What is with all the empty storefronts in Essex?

Miranda Monahan
By Miranda Monahan October 20, 2017 13:28
 A woman walks in front of an empty storefront on Talbot Street North on Oct. 14, 2017. Photo by Miranda Monahan

A woman walks in front of an empty storefront on Talbot Street North. Photo by Miranda Monahan.

By Miranda Monahan

The town of Essex used to have many thriving businesses.

Now, it seems things have changed. When walking or driving through downtown Essex, it is not uncommon to see empty storefronts. Some of these buildings are boarded up or display realtor signs.

It may seem that there are many empty storefronts, but there are really only 20 vacant storefronts out of 163 total storefronts. According to Nelson Silveira, development officer for the Town of Essex, empty storefronts are more beneficial than one might think. 

“Downtowns need vacancies in order to attract new business. Without some empty buildings in the downtown we would be unable to accommodate new business or businesses that are looking to relocate to the downtown,” said Silveira.

A Community Improvement Plan has been put in place to attract more businesses to the downtown area. This includes grants and other services for business owners. This improvement plan has resulted in an increase in businesses taking advantage of this program in recent years.

“This program offers grants of up to $12,000 for 50 per cent of a facade improvement which includes new paint, signage, brickwork, light fixtures and other types of incentives for business to improve the outside of their business,” said Silveira. “The program has seen an increase of over $100,000 in 2017 as compared to 2016 and is continuing to grow with new grant programs like our mini-grant which is a $2,000 non-repayable grant for a quick facade improvement that includes paint and signage.”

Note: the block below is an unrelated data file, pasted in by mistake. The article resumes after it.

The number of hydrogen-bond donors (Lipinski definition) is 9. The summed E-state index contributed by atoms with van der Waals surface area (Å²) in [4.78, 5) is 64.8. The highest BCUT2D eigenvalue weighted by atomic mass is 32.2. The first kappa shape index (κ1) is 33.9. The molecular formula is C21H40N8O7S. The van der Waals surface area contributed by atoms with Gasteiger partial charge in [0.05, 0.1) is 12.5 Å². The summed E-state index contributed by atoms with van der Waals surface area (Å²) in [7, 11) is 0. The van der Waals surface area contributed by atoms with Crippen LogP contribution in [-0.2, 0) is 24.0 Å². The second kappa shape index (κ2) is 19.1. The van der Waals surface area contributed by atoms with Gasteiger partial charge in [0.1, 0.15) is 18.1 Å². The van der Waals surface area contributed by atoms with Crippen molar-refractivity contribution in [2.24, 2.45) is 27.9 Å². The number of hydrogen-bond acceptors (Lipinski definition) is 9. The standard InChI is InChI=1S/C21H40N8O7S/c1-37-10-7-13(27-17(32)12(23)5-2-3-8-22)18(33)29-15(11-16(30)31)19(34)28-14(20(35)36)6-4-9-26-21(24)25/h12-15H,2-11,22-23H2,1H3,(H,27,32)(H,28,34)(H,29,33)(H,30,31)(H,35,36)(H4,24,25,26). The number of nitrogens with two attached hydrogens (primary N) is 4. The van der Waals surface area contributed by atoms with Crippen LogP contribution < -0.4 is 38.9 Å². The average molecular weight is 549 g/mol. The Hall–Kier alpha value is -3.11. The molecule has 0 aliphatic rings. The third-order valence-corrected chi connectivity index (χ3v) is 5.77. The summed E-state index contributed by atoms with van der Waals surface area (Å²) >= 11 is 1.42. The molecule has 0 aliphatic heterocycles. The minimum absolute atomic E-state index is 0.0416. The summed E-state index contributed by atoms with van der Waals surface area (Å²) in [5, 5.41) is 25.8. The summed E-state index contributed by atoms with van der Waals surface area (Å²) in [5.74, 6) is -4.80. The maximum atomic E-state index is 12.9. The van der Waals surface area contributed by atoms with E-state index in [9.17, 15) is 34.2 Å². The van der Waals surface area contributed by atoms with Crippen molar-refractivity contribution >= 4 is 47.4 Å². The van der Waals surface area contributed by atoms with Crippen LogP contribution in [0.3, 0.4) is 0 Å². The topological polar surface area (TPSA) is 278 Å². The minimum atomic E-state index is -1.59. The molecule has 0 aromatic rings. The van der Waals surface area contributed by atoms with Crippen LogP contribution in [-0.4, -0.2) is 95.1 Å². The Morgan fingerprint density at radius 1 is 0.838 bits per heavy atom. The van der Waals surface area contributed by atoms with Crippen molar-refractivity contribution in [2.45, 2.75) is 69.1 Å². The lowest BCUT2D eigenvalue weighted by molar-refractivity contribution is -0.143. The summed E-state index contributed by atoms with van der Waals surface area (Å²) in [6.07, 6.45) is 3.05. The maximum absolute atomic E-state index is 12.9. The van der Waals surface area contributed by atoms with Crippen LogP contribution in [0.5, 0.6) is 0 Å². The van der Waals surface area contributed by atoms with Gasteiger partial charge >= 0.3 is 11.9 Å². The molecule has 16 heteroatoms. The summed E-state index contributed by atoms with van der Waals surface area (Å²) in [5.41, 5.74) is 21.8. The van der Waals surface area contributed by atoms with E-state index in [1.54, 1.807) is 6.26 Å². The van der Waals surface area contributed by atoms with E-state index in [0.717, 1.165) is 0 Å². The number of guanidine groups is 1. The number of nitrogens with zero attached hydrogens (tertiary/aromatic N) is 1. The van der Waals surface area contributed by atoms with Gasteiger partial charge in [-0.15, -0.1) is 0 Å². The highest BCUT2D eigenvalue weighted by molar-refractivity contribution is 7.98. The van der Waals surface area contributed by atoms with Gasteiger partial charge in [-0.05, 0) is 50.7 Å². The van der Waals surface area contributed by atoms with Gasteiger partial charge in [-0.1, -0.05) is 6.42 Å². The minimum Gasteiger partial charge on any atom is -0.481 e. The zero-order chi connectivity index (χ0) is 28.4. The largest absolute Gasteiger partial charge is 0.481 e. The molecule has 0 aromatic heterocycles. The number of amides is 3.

The response to the empty storefronts is not always positive. Some residents of Essex think that there are too many empty storefronts. Sandra Lypps, 46,  a long time Essex resident, thinks the empty storefronts could hurt the town’s image.

“I think that there are too many of them and that the town needs to do more to get the spaces leased or sold. Businesses close too early in Essex so if you work during the day there isn’t much opportunity to visit the businesses that are in town,” said Lypps. “It’s not good for the town’s image to have so many vacancies. It makes it look like the town is up for sale or a ghost town.”

Other residents, like Hannah Maedel, 15,  think Essex needs more attractions to draw people in. She believes residents may want to go elsewhere for entertainment.

“I think the storefronts are empty because there are no big attractions, so not many people will be around Essex,” said Maedel.

Some storefronts seem to be occupied and then close again. The Golden Roll is a good example of this. The Golden Roll was a thriving restaurant when it suddenly closed, and then opened as a new restaurant. Shortly after, it closed again.

The residents of Essex hope the empty storefronts will soon be filled with new businesses.   

Miranda Monahan
By Miranda Monahan October 20, 2017 13:28

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